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The Daily Wildcat

The Daily Wildcat


    40 years later, Ulreich retires from the UA

    Alex McIntyre

    English professor John Ulreich in his office in the Modern Languages building on May 6. Ulreich will be retiring after 40 years at the UA.

    As graduation day takes over campus and friends and family flock to the university to celebrate their loved ones’ accomplishments, one individual quietly begins to exit the back door to retirement. The Daily Wildcat spoke with retiring English professor John Ulreich about his tenure at the university and his retirement plans.

    Daily Wildcat: You are retiring this month, correct?

    Ulreich: Yes, that’s correct. With a footnote, I get to be here for a year, keep this office and I get paid, and I get benefits — I don’t have to do anything except exist. It’s a good deal.

    How long have you taught at the UA?

    Forty-four years. I came here in 1971.

    How do you feel about retiring after a long career?

    I’m getting [used] to the idea. Now, I have been going to school since I was in kindergarten back in [1946, 1947] — a long time. I would have taken a couple of years off if it hadn’t been for the Vietnam War, which there was a draft [for], and students were deferred. I managed to defer it forever.

    What are some of your fondest memories while teaching at the UA?

    Well, almost all of them involve students. The students I feel I have helped, the students who are very smart or very eager to learn, even if they weren’t the best students you wanted. I have memories of teaching all levels of graduate students, freshmen. … Right now, I’m teaching freshmen, and then mostly sophomores, juniors, and those classes are as interesting in their own way as graduate classes. Students tend to be more diverse in their abilities.

    What was the most enjoyable part of being a professor for you? Or, what made teaching worth it?

    Talking with students, not just talking to them. I mean, lecturing is fun, too — you get to be the star, you know — but I’ve never exactly been the rock star lecturer. Just talking with the students. It’s more fun to talk to students after class or in office hours. Or, in a good class, a small class where everyone is talking, everybody has ideas that go back and forth. That’s the most fun, the most exciting, most rewarding, and I would still be doing it, except it does get harder.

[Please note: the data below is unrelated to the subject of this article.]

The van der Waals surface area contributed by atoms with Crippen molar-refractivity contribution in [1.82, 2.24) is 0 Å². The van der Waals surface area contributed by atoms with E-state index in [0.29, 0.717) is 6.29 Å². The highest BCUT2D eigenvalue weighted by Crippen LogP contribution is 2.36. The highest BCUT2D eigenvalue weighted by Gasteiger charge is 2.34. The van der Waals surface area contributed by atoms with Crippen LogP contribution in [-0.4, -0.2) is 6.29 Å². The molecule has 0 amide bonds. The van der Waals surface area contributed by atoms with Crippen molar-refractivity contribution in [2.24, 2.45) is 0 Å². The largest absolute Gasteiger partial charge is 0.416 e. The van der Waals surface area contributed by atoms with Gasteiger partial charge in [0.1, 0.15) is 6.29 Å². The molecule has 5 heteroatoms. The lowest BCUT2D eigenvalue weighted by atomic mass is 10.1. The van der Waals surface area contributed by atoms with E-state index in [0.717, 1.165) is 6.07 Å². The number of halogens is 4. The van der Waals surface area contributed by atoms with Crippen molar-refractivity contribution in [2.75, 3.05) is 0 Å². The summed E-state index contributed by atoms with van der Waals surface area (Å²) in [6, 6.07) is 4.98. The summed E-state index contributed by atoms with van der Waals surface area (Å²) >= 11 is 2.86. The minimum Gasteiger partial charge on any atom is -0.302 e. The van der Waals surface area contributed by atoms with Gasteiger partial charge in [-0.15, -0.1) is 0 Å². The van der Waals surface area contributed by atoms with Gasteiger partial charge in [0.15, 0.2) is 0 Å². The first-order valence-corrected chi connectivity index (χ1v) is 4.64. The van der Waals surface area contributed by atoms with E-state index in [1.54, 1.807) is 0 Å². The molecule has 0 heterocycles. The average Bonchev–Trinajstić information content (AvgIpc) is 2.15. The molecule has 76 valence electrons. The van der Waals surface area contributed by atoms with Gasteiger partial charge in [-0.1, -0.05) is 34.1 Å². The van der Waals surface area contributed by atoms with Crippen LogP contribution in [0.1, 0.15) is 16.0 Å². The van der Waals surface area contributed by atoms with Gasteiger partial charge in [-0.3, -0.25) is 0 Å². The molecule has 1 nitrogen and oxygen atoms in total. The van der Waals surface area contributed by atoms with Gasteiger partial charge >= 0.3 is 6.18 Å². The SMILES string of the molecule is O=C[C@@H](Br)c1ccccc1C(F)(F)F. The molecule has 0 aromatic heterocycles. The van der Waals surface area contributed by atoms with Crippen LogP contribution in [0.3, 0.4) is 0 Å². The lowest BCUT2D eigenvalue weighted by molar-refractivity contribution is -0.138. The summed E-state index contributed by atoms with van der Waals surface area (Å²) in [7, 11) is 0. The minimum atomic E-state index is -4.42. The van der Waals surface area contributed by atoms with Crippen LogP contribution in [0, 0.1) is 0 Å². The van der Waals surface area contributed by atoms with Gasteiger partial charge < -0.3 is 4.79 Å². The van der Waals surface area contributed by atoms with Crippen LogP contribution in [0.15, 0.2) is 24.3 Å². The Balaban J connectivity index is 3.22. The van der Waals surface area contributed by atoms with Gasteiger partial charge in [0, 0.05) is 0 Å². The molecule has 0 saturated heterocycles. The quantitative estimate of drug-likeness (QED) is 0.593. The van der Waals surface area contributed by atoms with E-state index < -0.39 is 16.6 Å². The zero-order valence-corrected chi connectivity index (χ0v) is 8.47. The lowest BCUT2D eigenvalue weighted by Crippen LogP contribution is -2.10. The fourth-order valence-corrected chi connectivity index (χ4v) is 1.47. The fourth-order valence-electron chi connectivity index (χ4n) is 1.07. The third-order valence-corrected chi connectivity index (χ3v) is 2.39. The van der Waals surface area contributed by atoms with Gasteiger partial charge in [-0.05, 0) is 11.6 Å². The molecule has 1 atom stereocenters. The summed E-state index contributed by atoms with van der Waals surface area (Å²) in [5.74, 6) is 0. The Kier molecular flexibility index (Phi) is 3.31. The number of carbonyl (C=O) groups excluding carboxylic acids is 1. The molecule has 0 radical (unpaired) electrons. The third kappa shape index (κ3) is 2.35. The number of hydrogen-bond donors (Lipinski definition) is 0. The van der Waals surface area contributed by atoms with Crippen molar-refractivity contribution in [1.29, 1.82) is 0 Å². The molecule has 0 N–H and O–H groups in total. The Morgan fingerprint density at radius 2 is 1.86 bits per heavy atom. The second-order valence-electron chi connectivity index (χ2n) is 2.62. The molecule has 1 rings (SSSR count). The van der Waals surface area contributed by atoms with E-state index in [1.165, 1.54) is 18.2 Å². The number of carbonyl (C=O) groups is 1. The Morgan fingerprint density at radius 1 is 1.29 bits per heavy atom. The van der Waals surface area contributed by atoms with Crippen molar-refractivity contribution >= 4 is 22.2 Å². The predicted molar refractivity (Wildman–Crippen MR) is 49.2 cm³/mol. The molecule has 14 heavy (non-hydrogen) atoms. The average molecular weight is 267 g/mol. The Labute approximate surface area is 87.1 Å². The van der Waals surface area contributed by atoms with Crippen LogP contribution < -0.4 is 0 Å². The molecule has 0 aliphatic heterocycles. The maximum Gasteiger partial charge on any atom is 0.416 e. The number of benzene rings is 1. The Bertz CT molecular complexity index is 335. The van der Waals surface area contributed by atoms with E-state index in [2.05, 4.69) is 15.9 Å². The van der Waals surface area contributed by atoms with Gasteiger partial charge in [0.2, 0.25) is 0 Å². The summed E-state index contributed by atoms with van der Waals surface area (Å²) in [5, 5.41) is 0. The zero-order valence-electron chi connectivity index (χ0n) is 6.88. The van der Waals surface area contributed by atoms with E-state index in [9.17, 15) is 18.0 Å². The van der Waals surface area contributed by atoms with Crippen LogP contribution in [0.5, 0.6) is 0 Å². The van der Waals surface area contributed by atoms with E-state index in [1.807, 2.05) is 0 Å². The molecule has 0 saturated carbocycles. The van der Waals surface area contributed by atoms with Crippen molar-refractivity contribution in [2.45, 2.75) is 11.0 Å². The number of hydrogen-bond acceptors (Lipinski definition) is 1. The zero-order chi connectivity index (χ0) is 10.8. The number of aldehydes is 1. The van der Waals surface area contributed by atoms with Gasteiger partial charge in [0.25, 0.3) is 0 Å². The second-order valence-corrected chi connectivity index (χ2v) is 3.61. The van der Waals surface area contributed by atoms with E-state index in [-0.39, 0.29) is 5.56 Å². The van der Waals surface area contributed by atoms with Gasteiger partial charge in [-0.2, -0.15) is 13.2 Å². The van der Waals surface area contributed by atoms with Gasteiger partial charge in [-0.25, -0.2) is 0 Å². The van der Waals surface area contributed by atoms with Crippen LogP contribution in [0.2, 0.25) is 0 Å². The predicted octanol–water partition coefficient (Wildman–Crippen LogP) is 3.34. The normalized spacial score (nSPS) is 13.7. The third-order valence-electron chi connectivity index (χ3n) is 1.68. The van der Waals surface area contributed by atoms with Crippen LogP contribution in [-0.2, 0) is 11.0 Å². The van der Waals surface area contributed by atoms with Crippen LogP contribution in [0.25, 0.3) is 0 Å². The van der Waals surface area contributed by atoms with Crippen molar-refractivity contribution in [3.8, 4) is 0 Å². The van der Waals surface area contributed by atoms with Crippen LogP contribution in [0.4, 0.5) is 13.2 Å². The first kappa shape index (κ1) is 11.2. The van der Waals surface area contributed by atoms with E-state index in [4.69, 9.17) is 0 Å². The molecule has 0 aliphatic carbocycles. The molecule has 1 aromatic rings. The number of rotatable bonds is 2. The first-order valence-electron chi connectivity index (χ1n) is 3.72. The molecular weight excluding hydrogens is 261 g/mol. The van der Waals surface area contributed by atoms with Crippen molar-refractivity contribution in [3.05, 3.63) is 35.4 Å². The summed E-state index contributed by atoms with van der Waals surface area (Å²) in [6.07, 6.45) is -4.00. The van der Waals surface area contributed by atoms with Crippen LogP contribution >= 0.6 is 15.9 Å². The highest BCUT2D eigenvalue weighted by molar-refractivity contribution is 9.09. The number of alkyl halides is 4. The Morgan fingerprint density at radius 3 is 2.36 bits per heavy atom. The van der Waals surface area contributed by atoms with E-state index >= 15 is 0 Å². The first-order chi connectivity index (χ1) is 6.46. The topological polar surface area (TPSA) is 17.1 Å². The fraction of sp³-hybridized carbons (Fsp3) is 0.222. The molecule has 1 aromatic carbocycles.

You were in charge of the Milton Marathon on campus for 17 years. Do you, as a Milton enthusiast, hope they continue on despite your retirement?

    I don’t think it will. I’ve asked a few people if they have an interest, I may make one last appeal, but I don’t think there is anyone who really wants to take it over. … I’ve had a couple of students — graduate students — who volunteered, but I think it takes a faculty member. If somebody decides to do it again, I’ll go. But I’m not going be tied down that length of time.

    What do you plan on doing once you retire?

    Well, mostly birding with my wife. That’s the thing we most like to do. We also play a little blackjack. Maybe stay overnight in a casino. But we love to bird. I can sit out on the porch in the mornings and watch the birds in our backyard, which my wife does fairly regularly, which I only get to do once a week. That, and I have a project: I’m working on a memoir on Owen Barfield, one of the most interesting thinkers of the 20th century.

    Any words of advice for students or new professors?

    Way too many words to boil down. Keep in mind these words: “This too shall pass.” If you’re happy and remember that -— it might make you melancholy. You got to remember that the good times don’t last, but neither do the bad times.


    Follow Ivana Goldtooth on Twitter.

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